Posts Tagged ‘recreation’

BTS: Recreating Iconic Hollywood Portraits Using Photographers As Models

Photographers Sue Bryce and Felix Kunze recently took a unique approach to recreating some of the classic Hollywood portraits of days gone by. Using a group of extremely talented female photographers, Bryce and Kunze had these lovely ladies act as models for the recreations. Read more…

UK Roller Coaster Workers Recreate Iconic ‘Lunch Atop a Skyscraper’ Photo from 1932

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The photo above probably looks very familiar to you. Steel workers, eating lunch, sitting up very high in the air… rings a bell doesn’t it? If you still haven’t figured it out, the image above is a tongue-in-cheek recreation of the iconic 1932 photo “Lunch Atop a Skyscraper” by Charles C. Ebbets. Read more…

Parents Recreate Famous Film Scenes with Cardboard Boxes and Their Baby Boy

Wah Wars

Wah Wars

I don’t have kids just yet, so I can’t say from experience, but it seems one of the benefits of having a child is the ability to feature the adorable little guy or gal in creative photography projects. Examples abound: from Queenie Liao’s wondrous naptime photos, to Nagano Toyokazu’s series My Daughter Kanna.

Now, another great project has popped up on our radar. This one is called Cardboard Box Office, and it’s the result of a parenting duo’s creativity, an excess of packing materials and the addition of a baby boy to the family. Read more…

The Nikon F SLR Recreated with LEGO

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Check out this highly realistic life-sized SLR camera created entirely out of LEGOs. It was created by a LEGO enthusiast named Suzuki and is modeled after the Nikon F from the mid-1900s. We’ve featured a number of LEGO camera creations here in the past, and this one ranks at (or near) the top in terms of realism.
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An Intense Hollywood Trailer Recreated with Cardboard, an iPhone, and a DSLR

Dustin McLean of DustFilms creates extremely low-budget remakes of Hollywood trailers and movie scenes using items and equipment that you may already have lying around at home. The above is a shot-for-shot remake of the Iron Man 3 trailer that was created at home without any computer-generated visual effects added in. McLean simply used good ol’ fashioned creativity to remake shots that cost Hollywood millions of dollars to create.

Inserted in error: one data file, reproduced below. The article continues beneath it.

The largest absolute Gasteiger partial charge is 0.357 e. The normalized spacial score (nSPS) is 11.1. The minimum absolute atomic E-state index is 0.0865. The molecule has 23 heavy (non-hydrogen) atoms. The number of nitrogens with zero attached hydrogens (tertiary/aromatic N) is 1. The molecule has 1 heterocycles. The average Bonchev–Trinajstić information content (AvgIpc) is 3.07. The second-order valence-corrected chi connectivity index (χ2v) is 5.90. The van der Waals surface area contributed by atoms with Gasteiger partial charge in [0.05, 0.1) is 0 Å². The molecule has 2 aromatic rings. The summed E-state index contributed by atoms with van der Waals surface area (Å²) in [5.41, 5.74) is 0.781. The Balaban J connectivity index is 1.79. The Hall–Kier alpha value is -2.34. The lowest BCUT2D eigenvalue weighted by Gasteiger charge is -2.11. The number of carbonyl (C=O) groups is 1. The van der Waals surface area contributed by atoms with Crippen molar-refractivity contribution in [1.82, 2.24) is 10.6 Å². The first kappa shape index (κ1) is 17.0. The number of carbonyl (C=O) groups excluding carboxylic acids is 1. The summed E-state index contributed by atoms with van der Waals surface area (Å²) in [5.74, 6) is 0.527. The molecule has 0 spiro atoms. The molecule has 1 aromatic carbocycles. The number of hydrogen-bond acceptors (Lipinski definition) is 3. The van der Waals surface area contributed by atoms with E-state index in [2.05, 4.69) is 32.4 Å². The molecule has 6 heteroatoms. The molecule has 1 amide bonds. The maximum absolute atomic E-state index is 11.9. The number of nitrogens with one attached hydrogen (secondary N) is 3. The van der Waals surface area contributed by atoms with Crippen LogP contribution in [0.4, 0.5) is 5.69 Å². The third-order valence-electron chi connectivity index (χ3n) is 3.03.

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Famous Album Cover Photos Recreated with Famous Athletes

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For a recent Music Issue of ESPN Magazine, photographer Mattias Clamer created portraits of 14 famous athletes in the style of iconic album cover photos. Clamer paid a huge amount of attention to detail, which resulted in many of the photos looking nearly identical to the covers they were meant to recreate.
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MIOPS: Smartphone Controllable High Speed Camera Trigger

MIOPS is a new smartphone-controlled camera trigger that combines all of the features photographers want in a high-speed camera trigger into one convenient device.

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Vincent Van Gogh’s Self-Portrait Turned Into a Photograph

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What would Vincent van Gogh’s work look like if he had been a photographer instead of a master painter? Would he have created his self-portraits using a camera instead of a brush?

Photographer Tadao Cern recently created an interesting image that explores this question. He took one of the artist’s most famous self-portraits and using Photoshoppery to recreate it as a still photo.
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Photographer Recreates His Dreams as Surreal Photographs

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Some people use dream journals to record and remember their imaginary nighttime escapades. Israel-based photographer Ronen Goldman uses photographs. Whenever he has a strange dream that he’d like to document, he goes out and recreates that dream as a surreal photograph. The project is titled “Surrealistic Pillow“.
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Accurate Photographic Recreations of Old Paintings That Feature Chairs

We’ve featured photographic recreations of old master paintings before, but usually they’ve focused on simple portraits rather than elaborate scenes. London-based photographer Maisie Broadhead went with the latter when doing her recent project “Taking the Chair.” Working with her mother Caroline, Broadhead selected seven fine art paintings that prominently feature a chair. The duo then tried to accurately recreate the details of the scene for photographs.
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Civil War Reenactments Photographed with a Wet Plate Camera

At first glance, New York-based photographer Richard Barnes‘ Civil War photos might look like they were taken from some museum or historical photographic archive. Look a little closer, however, and you’ll begin to notice things that are quite peculiar. In one of them, there’s a pickup truck parked in the background. In another, a man wears a T-shirt and baseball cap — certainly not the fashion you’d expect to see in a mid-1800s photo.

The truth is, Barnes creates beautiful war photos that appear to be from over a century ago by using the Civil War-era process of wet plate photography to capture modern day Civil War battle reenactments.
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